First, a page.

Had I been White, his niece, or one of his officers’ daughters, he certainly would not have. He would have read the “verbal or personal notice required” part. As I am entitled to, I attempted to get an impound hearing on Thursday the 26th because I truly want my impound fees refunded. I was not asking for a different outcome, just the outcome in writing. Unfortunately, the captain took one look at me and decided I looked like the person who kicked his dog and refused to give me an impound hearing. He also said he was not giving me anything in writing. He snarled “I talked to the chief, he took care of you, I’m not doing anything else for you,” then closed the glass partition and walked away.
So, now I get it. The chief is in his office blind to the way his officers behave. Captain Mark trained Sgt. Craven to be a smug, racist, jerk and he in turned trained all his officers. They do it the right way.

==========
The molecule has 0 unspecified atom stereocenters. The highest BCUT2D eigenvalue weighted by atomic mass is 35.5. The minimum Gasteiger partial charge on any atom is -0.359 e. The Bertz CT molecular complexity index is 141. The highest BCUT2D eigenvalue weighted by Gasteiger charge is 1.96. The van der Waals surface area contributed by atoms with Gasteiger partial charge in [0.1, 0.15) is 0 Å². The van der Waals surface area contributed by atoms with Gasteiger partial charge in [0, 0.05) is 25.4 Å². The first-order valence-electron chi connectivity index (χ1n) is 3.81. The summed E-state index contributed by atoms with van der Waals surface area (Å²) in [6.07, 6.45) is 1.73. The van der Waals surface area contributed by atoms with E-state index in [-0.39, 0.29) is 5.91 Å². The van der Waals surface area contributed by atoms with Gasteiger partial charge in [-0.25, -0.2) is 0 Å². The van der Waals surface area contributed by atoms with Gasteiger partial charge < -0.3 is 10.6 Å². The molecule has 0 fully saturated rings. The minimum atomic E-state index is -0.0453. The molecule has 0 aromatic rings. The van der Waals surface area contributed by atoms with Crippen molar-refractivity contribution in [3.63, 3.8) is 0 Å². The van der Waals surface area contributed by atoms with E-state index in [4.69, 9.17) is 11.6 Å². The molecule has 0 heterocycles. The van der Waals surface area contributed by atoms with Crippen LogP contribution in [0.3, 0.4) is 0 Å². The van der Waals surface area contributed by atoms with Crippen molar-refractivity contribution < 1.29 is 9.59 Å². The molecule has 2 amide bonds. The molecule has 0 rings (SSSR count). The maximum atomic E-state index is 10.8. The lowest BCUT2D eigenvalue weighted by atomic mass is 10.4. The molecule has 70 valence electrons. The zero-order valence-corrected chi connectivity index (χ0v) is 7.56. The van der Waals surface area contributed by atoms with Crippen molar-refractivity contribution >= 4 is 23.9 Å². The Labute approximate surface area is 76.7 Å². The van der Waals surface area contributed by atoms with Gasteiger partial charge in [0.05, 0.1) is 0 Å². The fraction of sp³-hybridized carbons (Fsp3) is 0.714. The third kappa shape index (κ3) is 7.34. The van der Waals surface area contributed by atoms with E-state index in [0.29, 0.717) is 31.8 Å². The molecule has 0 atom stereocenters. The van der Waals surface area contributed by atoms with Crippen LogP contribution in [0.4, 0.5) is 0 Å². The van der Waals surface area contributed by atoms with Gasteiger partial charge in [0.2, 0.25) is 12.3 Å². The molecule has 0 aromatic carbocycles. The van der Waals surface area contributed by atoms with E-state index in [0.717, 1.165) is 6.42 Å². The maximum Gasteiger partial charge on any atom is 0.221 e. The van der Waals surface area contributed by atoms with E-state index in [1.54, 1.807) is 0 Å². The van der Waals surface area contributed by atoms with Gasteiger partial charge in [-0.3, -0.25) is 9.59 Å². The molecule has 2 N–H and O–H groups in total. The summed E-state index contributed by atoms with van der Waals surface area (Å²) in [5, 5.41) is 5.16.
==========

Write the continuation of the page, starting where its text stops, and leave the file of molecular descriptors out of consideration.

They leave as few bruises as possible. That way they can talk their way around it all. Lesson learned, never ever drive in or around Signal Hill. If you do, and you are stopped by the police for any reason, tell them you are White, and you will be treated like a human being with civil rights.
Sherylla Wilson and Tami McAdory (mom)
NOTE: The driver’s licenses of law enforcement officials and their relatives are registered with their respective departments, and all notification of traffic tickets should be sent by the DMV to the agency. However, this has not been happening as consistently as necessary in the case of the LAPD.
Additionally the vehicle code (14601 cvc) states a person must have knowledge of the suspension. Miss Wilson’s DMV record (pulled up via computer at the scene) specifically stated she had not been notified of the suspension. It also stated verbal or personal notification was needed. After verbally notifying her of the suspension it would have been proper to prevent her from driving and a licensed driver should have been allowed to drive the vehicle. According to officer McAdory, there was no legal reason to impound the vehicle.